Shortly after the election last November a striking--yet quickly pushed under the rug--report came out that the Obama administration had hastily put together a “rules of engagement” manual for a potential Romney administration as they relate to the president’s extensive use of drones strikes in countries that harbor terrorists. Through President Obama's first term complaints crew louder and louder from conservatives and even some liberals in regards to the president's use of drones and a reported "kill list," supposedly okayed by the Justice Department. While giving his second inaugural address Monday, Obama only briefly touched on foreign policy; mentioning:
We, the people, still believe that enduring security and lasting peace do not require perpetual war.
Our brave men and women in uniform tempered by the flames of battle are unmatched in skill and courage.
Our citizens seared by the memory of those we have lost, know too well the price that is paid for liberty. The knowledge of their sacrifice will keep us forever vigilant against those who would do us harm. But we are also heirs to those who won the peace, and not just the war. Who turn sworn enemies into the surest of friends. And we must carry those lessons into this time as well. We will defend our people, and uphold our values through strength of arms, and the rule of law.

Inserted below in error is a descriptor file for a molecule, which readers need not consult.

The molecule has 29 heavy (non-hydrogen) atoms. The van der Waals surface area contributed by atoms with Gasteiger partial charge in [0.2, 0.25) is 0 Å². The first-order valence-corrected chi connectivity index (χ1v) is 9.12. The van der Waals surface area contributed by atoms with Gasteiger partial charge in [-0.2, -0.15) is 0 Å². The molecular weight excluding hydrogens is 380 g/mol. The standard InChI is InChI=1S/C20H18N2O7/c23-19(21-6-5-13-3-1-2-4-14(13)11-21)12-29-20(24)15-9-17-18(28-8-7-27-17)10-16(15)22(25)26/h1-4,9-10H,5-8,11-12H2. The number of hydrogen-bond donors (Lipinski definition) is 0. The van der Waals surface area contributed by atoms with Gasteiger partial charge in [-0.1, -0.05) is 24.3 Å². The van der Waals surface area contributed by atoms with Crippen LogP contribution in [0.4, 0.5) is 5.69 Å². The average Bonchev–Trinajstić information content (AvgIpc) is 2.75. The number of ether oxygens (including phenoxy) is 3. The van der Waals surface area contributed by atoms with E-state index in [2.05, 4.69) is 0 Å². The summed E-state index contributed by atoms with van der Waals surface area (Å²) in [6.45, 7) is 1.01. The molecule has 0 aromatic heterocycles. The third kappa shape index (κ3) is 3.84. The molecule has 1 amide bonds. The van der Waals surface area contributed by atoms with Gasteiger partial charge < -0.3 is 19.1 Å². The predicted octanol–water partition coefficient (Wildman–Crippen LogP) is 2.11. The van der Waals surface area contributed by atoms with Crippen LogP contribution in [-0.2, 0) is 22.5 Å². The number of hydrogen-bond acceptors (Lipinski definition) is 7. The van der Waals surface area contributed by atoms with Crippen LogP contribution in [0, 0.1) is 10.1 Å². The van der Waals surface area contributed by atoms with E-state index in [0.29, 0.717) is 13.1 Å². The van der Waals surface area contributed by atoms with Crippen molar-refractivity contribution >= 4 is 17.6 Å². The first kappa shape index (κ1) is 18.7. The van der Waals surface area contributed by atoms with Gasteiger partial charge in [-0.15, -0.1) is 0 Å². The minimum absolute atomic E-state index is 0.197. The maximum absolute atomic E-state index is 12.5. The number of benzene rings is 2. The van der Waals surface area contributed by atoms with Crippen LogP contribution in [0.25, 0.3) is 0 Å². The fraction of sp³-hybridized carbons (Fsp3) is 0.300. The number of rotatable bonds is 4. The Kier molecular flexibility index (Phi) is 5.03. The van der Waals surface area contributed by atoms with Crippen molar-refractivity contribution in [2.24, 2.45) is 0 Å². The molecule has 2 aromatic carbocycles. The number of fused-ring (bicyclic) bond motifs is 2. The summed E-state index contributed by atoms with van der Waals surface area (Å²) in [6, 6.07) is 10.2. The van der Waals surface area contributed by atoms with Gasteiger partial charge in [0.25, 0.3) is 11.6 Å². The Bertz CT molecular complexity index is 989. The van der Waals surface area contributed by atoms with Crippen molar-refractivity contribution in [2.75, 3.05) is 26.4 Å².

We will show the courage to try and resolve our differences with other nations peacefully. Not because we are naive about the dangers we face, but because engagement can more durably lift suspicion and fear.
America will remain the anchor of strong alliances in every corner of the globe. And we will renew those institutions that extend our capacity to manage crisis abroad. For no one has a greater stake in a peaceful world than its most powerful nation. We will support democracy from Asia to Africa, from the Americas to the Middle East, because our interests and our conscience compel us to act on behalf of those who long for freedom. And we must be a source of hope to the poor, the sick, the marginalized, the victims of prejudice.
On 'Real News' Monday, the panel debated how history will look back at Obama's foreign and defense policy, use of force abroad, and investment in homeland security: